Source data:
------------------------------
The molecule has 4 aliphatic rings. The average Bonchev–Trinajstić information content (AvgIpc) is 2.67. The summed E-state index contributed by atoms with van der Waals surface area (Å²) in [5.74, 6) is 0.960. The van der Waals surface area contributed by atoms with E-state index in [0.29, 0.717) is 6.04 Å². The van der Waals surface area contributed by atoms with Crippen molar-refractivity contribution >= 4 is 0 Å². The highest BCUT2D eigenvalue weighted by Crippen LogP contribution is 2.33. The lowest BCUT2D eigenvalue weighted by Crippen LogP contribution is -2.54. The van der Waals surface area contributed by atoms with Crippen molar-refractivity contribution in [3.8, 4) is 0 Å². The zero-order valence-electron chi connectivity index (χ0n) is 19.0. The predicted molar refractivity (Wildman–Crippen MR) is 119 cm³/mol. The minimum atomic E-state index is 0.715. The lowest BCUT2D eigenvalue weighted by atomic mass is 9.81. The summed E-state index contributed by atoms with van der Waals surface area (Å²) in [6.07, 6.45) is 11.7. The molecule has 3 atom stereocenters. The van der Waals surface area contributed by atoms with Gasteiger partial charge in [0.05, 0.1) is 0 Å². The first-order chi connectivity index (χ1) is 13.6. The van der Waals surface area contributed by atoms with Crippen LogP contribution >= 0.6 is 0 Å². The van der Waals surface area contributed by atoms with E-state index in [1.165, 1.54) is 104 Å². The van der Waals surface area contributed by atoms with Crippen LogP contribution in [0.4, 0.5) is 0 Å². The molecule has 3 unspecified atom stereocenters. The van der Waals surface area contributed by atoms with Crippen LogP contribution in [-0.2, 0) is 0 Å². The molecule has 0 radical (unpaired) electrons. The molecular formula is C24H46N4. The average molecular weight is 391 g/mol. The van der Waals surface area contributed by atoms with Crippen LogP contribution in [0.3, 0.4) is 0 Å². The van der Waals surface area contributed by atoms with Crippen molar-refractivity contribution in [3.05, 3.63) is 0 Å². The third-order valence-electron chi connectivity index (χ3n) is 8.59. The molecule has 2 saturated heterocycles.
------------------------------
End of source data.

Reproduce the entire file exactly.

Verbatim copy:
The molecule has 4 aliphatic rings. The average Bonchev–Trinajstić information content (AvgIpc) is 2.67. The summed E-state index contributed by atoms with van der Waals surface area (Å²) in [5.74, 6) is 0.960. The van der Waals surface area contributed by atoms with E-state index in [0.29, 0.717) is 6.04 Å². The van der Waals surface area contributed by atoms with Crippen molar-refractivity contribution >= 4 is 0 Å². The highest BCUT2D eigenvalue weighted by Crippen LogP contribution is 2.33. The lowest BCUT2D eigenvalue weighted by Crippen LogP contribution is -2.54. The van der Waals surface area contributed by atoms with Crippen molar-refractivity contribution in [3.8, 4) is 0 Å². The zero-order valence-electron chi connectivity index (χ0n) is 19.0. The predicted molar refractivity (Wildman–Crippen MR) is 119 cm³/mol. The minimum atomic E-state index is 0.715. The lowest BCUT2D eigenvalue weighted by atomic mass is 9.81. The summed E-state index contributed by atoms with van der Waals surface area (Å²) in [6.07, 6.45) is 11.7. The molecule has 3 atom stereocenters. The van der Waals surface area contributed by atoms with Gasteiger partial charge in [0.05, 0.1) is 0 Å². The first-order chi connectivity index (χ1) is 13.6. The van der Waals surface area contributed by atoms with Crippen LogP contribution >= 0.6 is 0 Å². The van der Waals surface area contributed by atoms with E-state index in [1.165, 1.54) is 104 Å². The van der Waals surface area contributed by atoms with Crippen LogP contribution in [0.4, 0.5) is 0 Å². The molecule has 3 unspecified atom stereocenters. The van der Waals surface area contributed by atoms with Crippen LogP contribution in [-0.2, 0) is 0 Å². The molecule has 0 radical (unpaired) electrons. The molecular formula is C24H46N4. The average molecular weight is 391 g/mol. The van der Waals surface area contributed by atoms with Crippen LogP contribution in [0.3, 0.4) is 0 Å². The van der Waals surface area contributed by atoms with Crippen molar-refractivity contribution in [3.05, 3.63) is 0 Å². The third-order valence-electron chi connectivity index (χ3n) is 8.59. The molecule has 2 saturated heterocycles.